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Like flies on, um, honey

Smith draws a big happy crowd


How do you get hundreds of people to descend upon a bookstore on a weekday afternoon? Simple. Get a basketball coach to come sign autographs. Of course, Dean Smith isn't any basketball coach. He's the basketball coach, with 879 career victories, the most of any coach in NCAA basketball history.

And there he was at Park Road Books on Friday, signing copies of his book The Carolina Way. (There's no truth to the rumor that the book has tips on picking wine and cheese, milking Daddy's trust fund, or buying Polo shirts.) As you might imagine, all sorts of local media types were in attendance for the big event. There was John Kilgo, a Smith friend and radio and TV commentator. There was Mark Mathis from Fox News Edge, wearing a Dr. Dre-like plain white T-shirt and visor. There was a cameraman from WSOC. And, despite constant stares from both Smith and the policeman there to guard him, there was me.

The bookstore staff did a fine job of shuffling people up to and (quickly) away from Dean's table. The rules were: Dean would sign only the new book, and, due to time constraints, wouldn't sign any memorabilia or personalize anything. And don't even think of asking him for a loan. He would, however, pose for pictures, provided you told him to look up at the right time.

While waiting for Dean to arrive, a couple caught a glimpse of Mathis and walked over. The wife asked him for his autograph, and then brought her husband over so each could pose with the "weather personality." Mathis obliged, even personalizing the "graph for his excited fans (Take that, Deano!).

After the two left, Mathis picked up a copy of The Carolina Way, flipped through it from front to back and vice versa, and then set it back on the shelf before turning to his cameraman, somewhat puzzled. "It doesn't have any pictures in it."

The Comet Grill is located in a Dilworth-area strip mall, and they serve perhaps the best french fries in the city. At night, however, the place transforms itself like a chameleon, becoming something less like a sports bar and more like a roadhouse. On the night I went, David Childers and his band The Modern Don Juans were playing, and the place was stacked to the ceiling -- literally, in fact, thanks to the large balcony that hovers above and around the bar area. In fact, the place is often so tightly packed, you have to wait for the band to finish their song so you can squeeze in the front door. As I queued up at the front of the bar -- and thus, in front of the stage -- Childers, mid-song, joked that I was standing too close to the stage and stealing his face time. At this point, however, the band had been playing close to three hours. Ain't nobody's face worth seeing for that long.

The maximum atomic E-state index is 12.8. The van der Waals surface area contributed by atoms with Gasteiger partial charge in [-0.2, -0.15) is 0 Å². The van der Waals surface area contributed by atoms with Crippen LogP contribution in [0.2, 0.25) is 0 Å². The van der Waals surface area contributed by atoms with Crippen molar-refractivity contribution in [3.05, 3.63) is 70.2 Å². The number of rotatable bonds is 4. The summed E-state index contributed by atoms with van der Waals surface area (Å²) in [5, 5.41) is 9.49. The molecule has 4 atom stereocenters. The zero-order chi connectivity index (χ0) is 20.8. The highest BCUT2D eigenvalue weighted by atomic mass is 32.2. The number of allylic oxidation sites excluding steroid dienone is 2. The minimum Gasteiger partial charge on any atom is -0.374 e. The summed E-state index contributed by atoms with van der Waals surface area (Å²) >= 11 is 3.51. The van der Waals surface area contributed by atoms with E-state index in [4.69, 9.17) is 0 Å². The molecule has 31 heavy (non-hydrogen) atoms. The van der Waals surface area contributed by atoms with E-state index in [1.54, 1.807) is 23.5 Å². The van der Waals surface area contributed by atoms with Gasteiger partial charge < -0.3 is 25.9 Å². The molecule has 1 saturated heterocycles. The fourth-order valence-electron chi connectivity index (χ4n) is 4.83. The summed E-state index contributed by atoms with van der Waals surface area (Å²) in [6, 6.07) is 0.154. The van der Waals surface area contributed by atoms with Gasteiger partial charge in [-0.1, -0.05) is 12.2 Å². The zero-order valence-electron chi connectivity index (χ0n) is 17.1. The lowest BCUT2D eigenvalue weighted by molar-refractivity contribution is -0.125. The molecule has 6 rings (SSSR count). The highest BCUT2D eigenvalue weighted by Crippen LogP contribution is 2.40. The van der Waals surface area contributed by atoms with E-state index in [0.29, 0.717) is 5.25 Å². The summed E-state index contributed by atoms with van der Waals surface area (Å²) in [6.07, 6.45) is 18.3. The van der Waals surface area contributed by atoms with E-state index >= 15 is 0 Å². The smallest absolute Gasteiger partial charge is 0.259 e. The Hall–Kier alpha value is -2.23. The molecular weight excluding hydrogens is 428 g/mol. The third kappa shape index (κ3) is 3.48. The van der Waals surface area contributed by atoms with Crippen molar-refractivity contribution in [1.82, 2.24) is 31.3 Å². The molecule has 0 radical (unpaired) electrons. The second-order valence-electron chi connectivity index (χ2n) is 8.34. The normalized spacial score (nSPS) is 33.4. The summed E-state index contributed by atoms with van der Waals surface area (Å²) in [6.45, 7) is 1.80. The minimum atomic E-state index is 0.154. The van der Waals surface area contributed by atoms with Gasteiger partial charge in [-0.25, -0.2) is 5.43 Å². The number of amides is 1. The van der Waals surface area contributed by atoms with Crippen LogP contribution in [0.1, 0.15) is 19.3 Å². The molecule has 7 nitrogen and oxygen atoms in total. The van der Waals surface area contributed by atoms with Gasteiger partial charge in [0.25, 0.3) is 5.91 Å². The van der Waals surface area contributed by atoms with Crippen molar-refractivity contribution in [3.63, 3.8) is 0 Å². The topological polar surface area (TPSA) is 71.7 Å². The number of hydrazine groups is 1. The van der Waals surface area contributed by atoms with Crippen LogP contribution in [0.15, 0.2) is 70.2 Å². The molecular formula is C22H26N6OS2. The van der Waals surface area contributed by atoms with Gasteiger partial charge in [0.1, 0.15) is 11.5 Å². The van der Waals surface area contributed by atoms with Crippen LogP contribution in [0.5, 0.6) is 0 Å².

The Charlotte Museum of History has an exhibit, "Soldier's Stories: War in the First Person," that's a must see. An interactive exhibit, "Soldier's Stories" shows us the human face of war through letters and correspondence from the Revolutionary War all the way up through Operation Iraqi Freedom. No matter your allegiances, it's an eye-opening experience. Whether handwritten, typed, v-mailed or e-mailed, war correspondence isn't something most folks normally get a chance to see unless they have a friend or loved one in the middle of it all.Through a deft mixing of letters, multimedia, and actual artifacts (check out the POW outfit from the infamous "Hanoi Hilton"), the exhibit strips away any preconceived notions you might have about the rigors of war and its effect on its human participants. The whole thing just works, often in new and surprising ways. ("The Ballad of the Green Berets," I noticed, sounds a wee bit more serious when you're reading a soldier's letter mailed from the jungles of Vietnam on a piece of scrap cardboard.)

At the end of the exhibit, visitors are given the opportunity to e-mail US soldiers in Iraq. In addition, there was a magnetic poetry board set up (the infamous "Patriotic Edition"). Most people left two- and three-word responses, along the lines of "Love not forgotten" or "I am history."

One patron, obviously moved by the horrors of war contained in the exhibit, took things a step further with his own State of the Union address: "I HOPE EVERYONE FIRES PRESIDENT FAST." (Learn more about the exhibit online at

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